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Russian NGOs in panic mode over proposed 'high treason' law

Russia's new definition of high treason, which is likely to pass, could apply to any behavior that undermines 'constitutional order, sovereignty, and territorial and state integrity' in authorities' eyes.

By Correspondent / September 26, 2012



Moscow

When the Kremlin-dominated State Duma passed a new law last summer requiring any "politically active" nongovernmental organization that receives any amount of outside funding to register as a "foreign agent," many people in Russia's broader NGO community became deeply alarmed.

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Now, after the Duma unanimously passed – on the first of three readings – new amendments proposed by the Federal Security Service (FSB) that will extend the definition of "high treason" so that it can be applied to almost any Russian citizen who works with foreign organizations, they are in full panic mode.

The new terms, which seem almost certain to sail through the Duma in coming days and be signed into law by President Vladimir Putin, will mean that "treason" no longer refers only to a concrete crime, such as knowingly passing state secrets to a foreign power, but could apply to any behavior that undermines  "constitutional order, sovereignty, and territorial and state integrity" in the eyes of the authorities. Under the new terms, any person that discloses information the state considers a secret to any "foreign government or international, foreign organization," even if that person has no access to classified materials and didn't know it was a secret, may be accused of betraying their country and face a potential 20 years in prison. It is unclear when the law, if enacted, would go into effect.

"Though these amendments are not even passed yet, many people have already started to become more prudent in their contacts with foreigners," says Andrei Soldatov, editor on  Agentura.ru, an online journal devoted to studying the security services, and coauthor of "The New Nobility," which details the return to power in Russia of the former Soviet KGB.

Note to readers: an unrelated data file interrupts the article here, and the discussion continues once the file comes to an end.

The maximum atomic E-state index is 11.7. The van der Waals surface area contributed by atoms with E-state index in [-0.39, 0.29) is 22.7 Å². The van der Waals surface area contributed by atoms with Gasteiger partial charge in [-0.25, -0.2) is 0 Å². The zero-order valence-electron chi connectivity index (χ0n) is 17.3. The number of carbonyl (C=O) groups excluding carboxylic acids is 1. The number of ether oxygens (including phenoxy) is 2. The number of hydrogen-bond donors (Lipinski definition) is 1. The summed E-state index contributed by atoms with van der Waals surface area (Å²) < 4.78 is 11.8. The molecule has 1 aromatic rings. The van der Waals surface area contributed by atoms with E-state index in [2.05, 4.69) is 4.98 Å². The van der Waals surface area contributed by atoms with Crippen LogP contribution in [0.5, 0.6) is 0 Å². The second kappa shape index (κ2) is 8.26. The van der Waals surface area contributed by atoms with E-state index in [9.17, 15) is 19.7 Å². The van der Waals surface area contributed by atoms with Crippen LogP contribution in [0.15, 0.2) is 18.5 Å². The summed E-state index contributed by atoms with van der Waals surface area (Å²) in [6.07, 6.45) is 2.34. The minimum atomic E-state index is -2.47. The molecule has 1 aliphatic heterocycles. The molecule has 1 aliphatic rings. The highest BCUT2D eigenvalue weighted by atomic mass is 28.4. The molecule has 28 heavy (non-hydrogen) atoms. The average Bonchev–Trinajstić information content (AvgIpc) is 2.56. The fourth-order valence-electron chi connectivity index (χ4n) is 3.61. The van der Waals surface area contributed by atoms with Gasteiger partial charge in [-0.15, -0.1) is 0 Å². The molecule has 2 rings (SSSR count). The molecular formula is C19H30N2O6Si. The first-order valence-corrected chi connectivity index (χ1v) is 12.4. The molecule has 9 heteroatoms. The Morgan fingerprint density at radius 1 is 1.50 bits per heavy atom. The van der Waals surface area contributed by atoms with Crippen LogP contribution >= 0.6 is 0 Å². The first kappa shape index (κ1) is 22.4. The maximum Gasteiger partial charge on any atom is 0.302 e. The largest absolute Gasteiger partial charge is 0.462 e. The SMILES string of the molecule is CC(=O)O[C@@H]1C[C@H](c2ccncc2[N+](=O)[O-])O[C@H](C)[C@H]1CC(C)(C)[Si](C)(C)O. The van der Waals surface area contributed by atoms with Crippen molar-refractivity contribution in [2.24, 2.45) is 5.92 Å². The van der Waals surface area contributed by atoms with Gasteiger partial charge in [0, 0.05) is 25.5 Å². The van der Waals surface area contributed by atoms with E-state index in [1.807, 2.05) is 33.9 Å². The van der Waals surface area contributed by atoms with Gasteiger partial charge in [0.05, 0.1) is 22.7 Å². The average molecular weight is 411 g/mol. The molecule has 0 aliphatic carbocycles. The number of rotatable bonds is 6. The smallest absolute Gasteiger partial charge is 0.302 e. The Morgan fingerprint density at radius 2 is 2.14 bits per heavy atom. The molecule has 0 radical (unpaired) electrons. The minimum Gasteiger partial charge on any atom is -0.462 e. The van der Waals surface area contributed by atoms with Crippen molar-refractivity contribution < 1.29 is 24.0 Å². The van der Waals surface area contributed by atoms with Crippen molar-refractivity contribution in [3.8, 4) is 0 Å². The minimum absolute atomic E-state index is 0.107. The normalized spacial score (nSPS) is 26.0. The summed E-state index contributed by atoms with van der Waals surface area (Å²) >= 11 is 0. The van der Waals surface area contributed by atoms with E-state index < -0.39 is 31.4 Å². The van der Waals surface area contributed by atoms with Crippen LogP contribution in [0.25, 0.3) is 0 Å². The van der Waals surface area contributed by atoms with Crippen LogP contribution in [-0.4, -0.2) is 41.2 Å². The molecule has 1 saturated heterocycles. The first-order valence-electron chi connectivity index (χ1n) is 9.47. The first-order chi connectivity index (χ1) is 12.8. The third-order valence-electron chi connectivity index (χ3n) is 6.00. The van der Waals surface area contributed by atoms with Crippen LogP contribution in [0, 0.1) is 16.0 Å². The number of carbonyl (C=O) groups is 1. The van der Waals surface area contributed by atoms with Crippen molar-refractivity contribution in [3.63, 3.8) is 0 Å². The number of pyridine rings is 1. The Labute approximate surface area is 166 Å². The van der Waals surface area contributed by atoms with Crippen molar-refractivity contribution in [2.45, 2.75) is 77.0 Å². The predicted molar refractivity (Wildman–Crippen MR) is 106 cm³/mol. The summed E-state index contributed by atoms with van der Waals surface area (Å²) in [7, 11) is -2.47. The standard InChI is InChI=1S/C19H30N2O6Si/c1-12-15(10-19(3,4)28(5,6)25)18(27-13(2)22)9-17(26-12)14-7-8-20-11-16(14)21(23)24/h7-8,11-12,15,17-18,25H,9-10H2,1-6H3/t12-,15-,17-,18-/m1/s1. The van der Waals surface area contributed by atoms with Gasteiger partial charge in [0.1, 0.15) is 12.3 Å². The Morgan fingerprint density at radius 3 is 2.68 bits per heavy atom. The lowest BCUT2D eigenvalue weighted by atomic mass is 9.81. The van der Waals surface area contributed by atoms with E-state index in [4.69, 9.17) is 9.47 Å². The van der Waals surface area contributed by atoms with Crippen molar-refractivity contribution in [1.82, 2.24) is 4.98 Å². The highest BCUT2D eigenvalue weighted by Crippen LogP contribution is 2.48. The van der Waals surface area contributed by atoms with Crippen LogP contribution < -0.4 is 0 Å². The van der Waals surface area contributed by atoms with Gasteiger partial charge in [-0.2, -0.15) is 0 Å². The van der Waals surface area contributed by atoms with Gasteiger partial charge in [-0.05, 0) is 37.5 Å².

"The new definition of treason that's before the Duma is a direct Soviet legacy. Treason will no longer be about a specific crime, but more about what's in your heart, whether you're truly loyal, as determined by the authorities. I can't even understand how it might be used," says Mr. Soldatov.

"Now, not only the person who divulges a secret, but also the person who asked – such as a journalist – can be charged with treason. It's dangerously vague," he adds.

Broadened definitions of espionage

Addressing the Duma last Friday, FSB deputy director Yury Gorbunov said that classic definitions of espionage and treason had to be broadened to include cooperation with international organizations, which might include NGOs and media groups, because the world has become more dangerous.

"We should include international organizations on the list of agents that can be charged with treason due to the fact that foreign intelligence agencies actively use them to camouflage their spying activity," Mr. Gorbunov said.

The proposed legislation follows the high-profile ejection of the US Agency for International Development from Russia last week after the Kremlin accused it of interfering with Russia's internal political processes.

In November, the new law requiring NGOs that have any level of political engagement and receive any amount of outside funding to register as "foreign agents" will go into effect.

A chill on civil society?

The Kremlin almost certainly has just a few prominent organizations in its sights, including the grass-roots election-monitoring network Golos, the global corruption watchdog group Transparency International, and Russia's main human rights groups Memorial and the Moscow Helsinki Group.

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